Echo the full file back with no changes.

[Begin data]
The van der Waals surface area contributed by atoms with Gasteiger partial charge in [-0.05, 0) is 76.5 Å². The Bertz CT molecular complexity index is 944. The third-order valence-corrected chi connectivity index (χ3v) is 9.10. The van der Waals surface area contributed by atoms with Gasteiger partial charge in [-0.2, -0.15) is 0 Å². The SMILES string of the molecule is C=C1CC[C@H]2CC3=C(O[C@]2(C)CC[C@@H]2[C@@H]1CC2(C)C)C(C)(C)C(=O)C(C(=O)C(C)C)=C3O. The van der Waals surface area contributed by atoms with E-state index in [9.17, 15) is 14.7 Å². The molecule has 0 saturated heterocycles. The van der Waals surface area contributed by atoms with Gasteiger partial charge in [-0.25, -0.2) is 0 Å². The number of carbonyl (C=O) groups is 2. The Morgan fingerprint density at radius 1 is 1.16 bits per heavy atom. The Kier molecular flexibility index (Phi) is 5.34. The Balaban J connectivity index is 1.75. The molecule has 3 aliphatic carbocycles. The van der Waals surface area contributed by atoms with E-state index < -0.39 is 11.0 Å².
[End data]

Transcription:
The van der Waals surface area contributed by atoms with Gasteiger partial charge in [-0.05, 0) is 76.5 Å². The Bertz CT molecular complexity index is 944. The third-order valence-corrected chi connectivity index (χ3v) is 9.10. The van der Waals surface area contributed by atoms with Gasteiger partial charge in [-0.2, -0.15) is 0 Å². The SMILES string of the molecule is C=C1CC[C@H]2CC3=C(O[C@]2(C)CC[C@@H]2[C@@H]1CC2(C)C)C(C)(C)C(=O)C(C(=O)C(C)C)=C3O. The van der Waals surface area contributed by atoms with E-state index in [9.17, 15) is 14.7 Å². The molecule has 0 saturated heterocycles. The van der Waals surface area contributed by atoms with Gasteiger partial charge in [-0.25, -0.2) is 0 Å². The number of carbonyl (C=O) groups is 2. The Morgan fingerprint density at radius 1 is 1.16 bits per heavy atom. The Kier molecular flexibility index (Phi) is 5.34. The Balaban J connectivity index is 1.75. The molecule has 3 aliphatic carbocycles. The van der Waals surface area contributed by atoms with E-state index < -0.39 is 11.0 Å².